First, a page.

< Shielded!


Friday, June 09, 2006

BOB GARFIELD: In recent weeks, two big legal victors for netizens. In one, Anthony DiMeo the Third slapped Tucker Max with a lawsuit for defamatory comments posted on Max's site. DiMeo sued under a criminal statute that bars people from anonymously using a telecommunications device to harass someone. DiMeo conceded that Max did not write the offensive comments, but argued that since he did have the ability to edit or censor them, he should be legally responsible for any libel contained therein. The judge didn't buy it, writing in his opinion that he found the law must protect even, quote, "the coarse conversation that, it appears, never ends." The second case involved several websites that came under scrutiny last year when they published leaked details of a new Apple computer device. Apple filed a lawsuit in California against the leaker, presumably an Apple employee, identified as John or Jane Doe in the brief. In order to find the leaker, Apple tried to subpoena the Internet service provider which had access to the e-mails sent from the source to the bloggers. The bloggers struck back, arguing that as journalists, they are protected by California's Shield Laws, and should not have to reveal their sources. Late last month, the judges agreed. Denise Howell is an attorney who specializes in technology issues, and is a blogger, and she joins us now to discuss the decision. Denise, welcome to the show.

DENISE HOWELL: Happy to be here.

BOB GARFIELD: So, at least in California, this clears up the question of whether what happens online is considered journalism. The judge pointedly refused to define the word "journalist," but did say that whether it's happening online or in newspapers or on television, looking into matters of interest to others is, by definition, journalism. Is that right?

DENISE HOWELL: That's right. The court didn't make any absolute statement that everything that happens online is news. Far from it. But it did clarify that the Shield Law is intended to protect the gathering and dissemination of news, and that that can certainly happen online.

BOB GARFIELD: Now, Apple had an argument in this case, that this material did not constitute journalism. How did it support its case?

DENISE HOWELL: Well, Apple tried to make a technical argument under the statute that this material wasn't a newspaper, magazine or other periodical publication. But, in a broader sense, Apple tried to basically pooh-pooh any form of online publishing as incapable of being journalism.

BOB GARFIELD: [LAUGHS] That's kind of ironic, since Apple is in the [LAUGHING] – what do you know? [LAUGHS] – digital communication business.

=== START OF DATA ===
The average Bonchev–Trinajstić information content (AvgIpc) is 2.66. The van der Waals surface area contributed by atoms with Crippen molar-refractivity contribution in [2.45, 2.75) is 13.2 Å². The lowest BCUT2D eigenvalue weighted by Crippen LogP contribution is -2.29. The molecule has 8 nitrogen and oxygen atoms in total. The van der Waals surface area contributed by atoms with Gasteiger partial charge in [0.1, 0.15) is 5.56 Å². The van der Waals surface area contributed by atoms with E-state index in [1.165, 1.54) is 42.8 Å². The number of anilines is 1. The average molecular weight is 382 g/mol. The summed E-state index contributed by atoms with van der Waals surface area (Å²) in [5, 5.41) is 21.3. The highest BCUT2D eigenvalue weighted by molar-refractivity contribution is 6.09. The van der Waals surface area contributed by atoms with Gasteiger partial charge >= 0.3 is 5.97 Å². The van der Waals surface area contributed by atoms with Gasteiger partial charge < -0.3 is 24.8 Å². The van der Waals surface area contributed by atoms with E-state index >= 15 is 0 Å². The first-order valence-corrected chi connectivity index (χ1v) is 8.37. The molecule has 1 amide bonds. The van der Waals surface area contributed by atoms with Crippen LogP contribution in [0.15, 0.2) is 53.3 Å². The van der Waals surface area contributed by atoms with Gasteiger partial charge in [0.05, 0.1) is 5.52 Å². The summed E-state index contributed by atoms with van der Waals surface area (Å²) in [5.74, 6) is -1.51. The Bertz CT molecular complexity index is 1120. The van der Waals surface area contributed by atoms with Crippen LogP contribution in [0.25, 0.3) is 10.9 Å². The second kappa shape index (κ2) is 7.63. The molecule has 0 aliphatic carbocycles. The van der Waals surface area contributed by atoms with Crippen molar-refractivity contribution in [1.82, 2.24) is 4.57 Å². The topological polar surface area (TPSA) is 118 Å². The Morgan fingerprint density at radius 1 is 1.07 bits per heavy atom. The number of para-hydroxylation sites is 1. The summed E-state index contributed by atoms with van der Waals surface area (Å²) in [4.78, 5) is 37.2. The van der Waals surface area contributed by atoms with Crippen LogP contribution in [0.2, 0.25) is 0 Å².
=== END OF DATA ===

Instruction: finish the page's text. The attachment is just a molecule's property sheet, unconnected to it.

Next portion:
DENISE HOWELL: [LAUGHS] That's right. It's certainly facilitating a great deal of the kind of discussion and reporting that it was attempting to cast as something other than journalism, in this case.

BOB GARFIELD: Now, there's another element of this of keen interest to journalists, not just the definition of whether online material constitutes journalism, but how far a complainant can go to coerce an online company to divulge its sources. And the court was pretty tough on Apple on this point.

DENISE HOWELL: It sure was. Throughout the opinion, it's clear that the court was just unhappy that Apple had decided to use the civil discovery process to do its information-gathering from third parties who weren't actually parties to the lawsuit. The decision interprets a federal law, commonly called the Stored Communications Act, and held that simply because you have a civil action pending doesn't mean you can go rummaging around in the contents of somebody's privately-hosted third-party e-mail account.

BOB GARFIELD: So just a brief primer here on discovery – that's the portion of the case wherein the parties are entitled to seek from the other parties, or, I guess, third parties, information pertinent to either their defense or the prosecution. And in this case, Apple was going to [CHUCKLES] the ISPs and the websites themselves to find out who these Jane and John Does were. And the judge said, oh, not so fast.


BOB GARFIELD: Finally, this was a state ruling in California. Is there any reason to think that this will become a standard in other states or in federal courts as well?

DENISE HOWELL: Well, it is a case that is only law in California, but it is also very well written and well reasoned, and there's every reason to expect that other courts will look to it as persuasive authority on this issue where there is not a lot of judicial guidance.

BOB GARFIELD: Okay, Denise. Well, thank you very much.

DENISE HOWELL: Thank you so much.

BOB GARFIELD: Denise Howell is an appellate and intellectual property lawyer in Los Angeles who blogs at bagandbaggage.com. [MUSIC UP AND UNDER]

BROOKE GLADSTONE: Coming up, newspapers seek to right a 100-year-old wrong.

BOB GARFIELD: This is On the Media from NPR.